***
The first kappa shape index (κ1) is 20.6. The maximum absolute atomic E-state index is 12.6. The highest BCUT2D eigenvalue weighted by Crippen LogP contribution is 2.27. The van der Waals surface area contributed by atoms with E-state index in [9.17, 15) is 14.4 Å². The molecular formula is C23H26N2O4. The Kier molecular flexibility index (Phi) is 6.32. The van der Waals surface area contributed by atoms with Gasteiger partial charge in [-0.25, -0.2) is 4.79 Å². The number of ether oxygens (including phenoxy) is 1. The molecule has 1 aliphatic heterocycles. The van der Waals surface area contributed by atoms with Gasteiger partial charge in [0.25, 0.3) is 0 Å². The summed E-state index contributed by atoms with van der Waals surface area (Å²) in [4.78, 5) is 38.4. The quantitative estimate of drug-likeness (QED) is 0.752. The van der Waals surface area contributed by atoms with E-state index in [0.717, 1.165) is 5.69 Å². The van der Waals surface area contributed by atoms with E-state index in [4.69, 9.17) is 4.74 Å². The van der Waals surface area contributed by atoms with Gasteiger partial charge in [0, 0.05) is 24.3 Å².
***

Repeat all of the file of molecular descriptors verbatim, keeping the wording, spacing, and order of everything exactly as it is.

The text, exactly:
The first kappa shape index (κ1) is 20.6. The maximum absolute atomic E-state index is 12.6. The highest BCUT2D eigenvalue weighted by Crippen LogP contribution is 2.27. The van der Waals surface area contributed by atoms with E-state index in [9.17, 15) is 14.4 Å². The molecular formula is C23H26N2O4. The Kier molecular flexibility index (Phi) is 6.32. The van der Waals surface area contributed by atoms with Gasteiger partial charge in [-0.25, -0.2) is 4.79 Å². The number of ether oxygens (including phenoxy) is 1. The molecule has 1 aliphatic heterocycles. The van der Waals surface area contributed by atoms with Gasteiger partial charge in [0.25, 0.3) is 0 Å². The summed E-state index contributed by atoms with van der Waals surface area (Å²) in [4.78, 5) is 38.4. The quantitative estimate of drug-likeness (QED) is 0.752. The van der Waals surface area contributed by atoms with E-state index in [0.717, 1.165) is 5.69 Å². The van der Waals surface area contributed by atoms with E-state index in [4.69, 9.17) is 4.74 Å². The van der Waals surface area contributed by atoms with Gasteiger partial charge in [0, 0.05) is 24.3 Å².